Reckitt Benckiser Non Prosecution Agreement

In July 2019, the US Department of Justice announced that it had reached a non-prosecution agreement with British consumer goods company Reckitt Benckiser (RB) in relation to a case concerning the marketing and sale of Suboxone Film, a drug used to treat opioid addiction. While the company did not admit to any wrongdoing, it agreed to pay $1.4 billion to resolve the matter.

The allegations against RB centered on its marketing practices for Suboxone Film, which included falsely claiming that the drug was safer and less prone to abuse than other similar medications, and improperly promoting its use for purposes other than treating addiction. The company also allegedly took steps to block generic versions of the drug from entering the market, including engaging in anticompetitive practices.

The non-prosecution agreement marked the end of a years-long investigation by the DOJ`s criminal division and the US Attorney`s Office for the Western District of Virginia. As part of the agreement, RB agreed to cooperate fully with ongoing investigations, implement strict compliance measures, and forfeit $647 million in profits gained from the sale of Suboxone Film.

The case against RB was just one of many legal actions taken in recent years against pharmaceutical companies accused of fueling the opioid epidemic in the US. More than 400,000 people have died from opioid-related overdoses since 1999, and many have laid blame at the feet of drug manufacturers and distributors.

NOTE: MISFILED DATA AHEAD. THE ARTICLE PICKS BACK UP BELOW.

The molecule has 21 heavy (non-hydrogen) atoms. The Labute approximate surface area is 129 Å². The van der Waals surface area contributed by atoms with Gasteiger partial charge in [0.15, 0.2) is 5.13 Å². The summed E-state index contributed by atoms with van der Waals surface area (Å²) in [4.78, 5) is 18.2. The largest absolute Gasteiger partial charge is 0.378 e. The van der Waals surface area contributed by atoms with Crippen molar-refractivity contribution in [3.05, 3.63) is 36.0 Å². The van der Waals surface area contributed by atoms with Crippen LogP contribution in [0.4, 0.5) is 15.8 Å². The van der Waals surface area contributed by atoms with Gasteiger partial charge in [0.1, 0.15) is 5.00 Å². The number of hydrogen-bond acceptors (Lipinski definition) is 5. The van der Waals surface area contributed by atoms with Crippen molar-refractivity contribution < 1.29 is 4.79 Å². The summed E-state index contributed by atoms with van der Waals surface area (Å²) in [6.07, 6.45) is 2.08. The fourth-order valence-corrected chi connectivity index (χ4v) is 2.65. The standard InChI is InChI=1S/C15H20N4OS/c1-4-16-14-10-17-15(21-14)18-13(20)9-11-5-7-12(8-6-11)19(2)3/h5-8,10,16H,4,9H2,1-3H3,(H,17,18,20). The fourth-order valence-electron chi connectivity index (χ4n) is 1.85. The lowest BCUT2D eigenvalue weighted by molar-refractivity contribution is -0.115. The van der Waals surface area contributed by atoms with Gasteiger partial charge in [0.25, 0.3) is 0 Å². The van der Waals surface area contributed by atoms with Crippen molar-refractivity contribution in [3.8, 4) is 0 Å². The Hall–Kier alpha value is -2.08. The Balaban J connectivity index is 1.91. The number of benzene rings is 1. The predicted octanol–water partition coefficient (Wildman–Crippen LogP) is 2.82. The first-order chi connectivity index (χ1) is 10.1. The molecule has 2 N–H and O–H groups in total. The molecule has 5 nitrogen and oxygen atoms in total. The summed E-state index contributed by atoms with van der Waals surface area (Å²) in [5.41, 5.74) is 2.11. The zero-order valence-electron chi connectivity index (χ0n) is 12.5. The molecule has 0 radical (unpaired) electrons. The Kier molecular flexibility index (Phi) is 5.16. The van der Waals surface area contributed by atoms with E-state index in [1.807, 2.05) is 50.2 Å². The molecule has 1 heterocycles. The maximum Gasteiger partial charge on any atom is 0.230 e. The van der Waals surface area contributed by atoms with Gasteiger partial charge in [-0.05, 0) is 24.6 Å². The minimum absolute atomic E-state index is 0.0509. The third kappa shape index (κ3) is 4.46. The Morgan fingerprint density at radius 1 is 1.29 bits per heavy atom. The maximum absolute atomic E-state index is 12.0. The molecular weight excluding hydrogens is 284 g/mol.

While the non-prosecution agreement means that RB will not face criminal charges, the company has still faced significant financial and reputational damage as a result of the case. The $1.4 billion settlement is among the largest ever in a healthcare fraud case, and RB has also been subject to lawsuits from state and local governments seeking damages related to the opioid crisis.

In addition, the case has highlighted the need for greater transparency and oversight in the pharmaceutical industry, particularly when it comes to the marketing and sale of potentially addictive drugs. The DOJ`s investigation shed light on the ways in which companies like RB can use their influence to block competition and mislead the public, leading to dangerous and even deadly consequences.

As the US continues to grapple with the opioid epidemic, it is likely that more cases like the one against RB will arise. However, by holding companies accountable for their actions and working to prevent similar offenses in the future, regulators and law enforcement officials can help to mitigate the impact of the crisis and ensure that patients have access to safe and effective treatments.

17 augustus 2023

Reacties zijn gesloten.